1. He has exactly the same range as us.
2. 50% of his hands have us crushed, and we crush 50% of his hands.
Of course, point 2 is an approximation assuming zero redraw possibilities. The concept should be clear however. In both cases our equity reads 50%, but in one situation our opponent has a similar range to us while in the other, he is polarized with respect to our condensed range.
Ignoring position for a minute, in scenario 1, no player has any range advantage. In scenario 2, our opponent usually has the range advantage. But how can he have a range advantage when the equities are at a symmetry? Because polarized ranges are easier to play and more profitable than condensed ranges. One reason why polarized ranges are more profitable is because they have the nutted-equity-distribution. This is a fancy way of saying that one range can have the nuts, while the other can’t. As a general guide, it’s difficult to play aggressively without the nutted-equity distribution even if we have the best raw-equity. Conversely, the nutted player can often play somewhat aggressively even as an equity underdog.
Range Advantage and Bet-Sizing
Bet-sizing is already the least understood area of poker, so when we combine it with in-depth GTO style concepts, poker players are liable to come out with some really idiotic statements.
“We have an equity-advantage, therefore we should bet our whole range small”.
It would be nice to think that if players thought about this for any length of time, they’d begin to perceive that it has no grounding in actual theory. Of course, there are some players out there currently employing such strategies. Such strategies are utilized not because they are theoretically correct, but because they are considered “acceptable simplifications”. I.e a strategy that is not theoretically correct, but does ok, and is easy to execute consistently.
When inexperienced players attempt to copy such strategies they assume that what they are doing must be GTO correct, but this is absolutely not the case. Besides, it’s important to understand that the equity of a range does not indicate the optimal bet-sizing. A statement that correlates range equity with optimal bet-sizing is hence flawed from the outset.
Usually, bet-sizing should primarily be considered through the lens of equity-distribution, not raw-equity. Also seeing as individual combinations within the distribution have different respective equities vs villain’s entire range, multiple bet-sizing ranges must be introduced in order to maximize expectation. Therefore, assuming that we should use just one bet-sizing for the entire range is flawed. Although we consider the equity of the range as a whole, it’s the equities and characteristics of individual combinations within the range which determine the optimum setup of our multiple bet-sizings.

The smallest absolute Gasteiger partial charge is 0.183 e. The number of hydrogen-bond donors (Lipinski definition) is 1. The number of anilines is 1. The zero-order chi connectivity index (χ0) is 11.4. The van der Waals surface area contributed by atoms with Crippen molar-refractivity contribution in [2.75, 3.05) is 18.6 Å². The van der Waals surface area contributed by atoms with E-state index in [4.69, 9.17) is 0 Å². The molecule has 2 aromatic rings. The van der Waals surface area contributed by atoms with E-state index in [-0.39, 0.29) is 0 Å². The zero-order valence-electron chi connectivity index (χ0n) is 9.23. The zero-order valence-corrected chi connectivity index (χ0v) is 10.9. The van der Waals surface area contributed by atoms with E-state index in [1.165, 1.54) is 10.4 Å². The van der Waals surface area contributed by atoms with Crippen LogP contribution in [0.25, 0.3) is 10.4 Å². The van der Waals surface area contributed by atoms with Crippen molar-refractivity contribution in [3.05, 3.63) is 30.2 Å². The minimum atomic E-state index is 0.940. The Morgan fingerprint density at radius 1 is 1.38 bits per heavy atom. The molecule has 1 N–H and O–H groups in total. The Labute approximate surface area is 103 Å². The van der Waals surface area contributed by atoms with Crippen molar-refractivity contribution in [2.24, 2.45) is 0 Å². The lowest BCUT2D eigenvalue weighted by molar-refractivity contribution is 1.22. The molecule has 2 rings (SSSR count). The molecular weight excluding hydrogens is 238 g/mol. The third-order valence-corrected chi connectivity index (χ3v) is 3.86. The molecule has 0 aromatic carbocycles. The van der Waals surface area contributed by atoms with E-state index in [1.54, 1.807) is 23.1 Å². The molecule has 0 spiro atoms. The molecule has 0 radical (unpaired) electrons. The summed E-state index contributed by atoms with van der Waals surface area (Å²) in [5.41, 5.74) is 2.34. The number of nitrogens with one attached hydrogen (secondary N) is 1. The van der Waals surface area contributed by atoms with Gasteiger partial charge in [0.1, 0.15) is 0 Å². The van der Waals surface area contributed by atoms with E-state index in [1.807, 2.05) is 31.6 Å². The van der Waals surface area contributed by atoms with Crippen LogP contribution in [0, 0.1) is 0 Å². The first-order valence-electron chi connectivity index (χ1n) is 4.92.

As a rough guide, having the nutted-equity-distribution allows us to use large bet-sizing ranges. It does not, however, imply that our whole range should be betting large; simply the nutted subset of it (along with relevant bluffs). A smaller bet sizing range would still need to be used in most cases unless we were perfectly polarized with respect to villain. Conversely, a range without the nutted-equity distribution will struggle to bet large at any point. Overly large bet-sizings run the risk of isolating themselves vs villain’s nutted-equity distribution. The sizing that a condensed range can hence utilize, is theoretically capped.
Utilization in Practice
We’ve considered some widely unknown and also somewhat complex concepts. We might wonder how exactly we can use this in practice. Improvement can come simply by being aware of the additional facets of range vs range interaction.
Who has the best raw-equity?
Who has the nutted equity-distribution?
How vulnerable are the holdings within each players range? (Looking at the board texture will help).
How will position impact our aggression/defense frequencies?
How will stack-depth impact our aggression/defense frequencies?
When first embarking on a GTO analysis of the game, many players limit themselves to asking the first question at the top of the list. When running analysis on two ranges we should consider all 5 of the above variables in determining who truly has the range advantage.
It can be difficult to address all 5 variables in game. We can augment the process by looking at various range-vs-range interactions beforehand. By the time the flop falls, we’ll then already have a rough idea of where we stand, and how to respond strategically.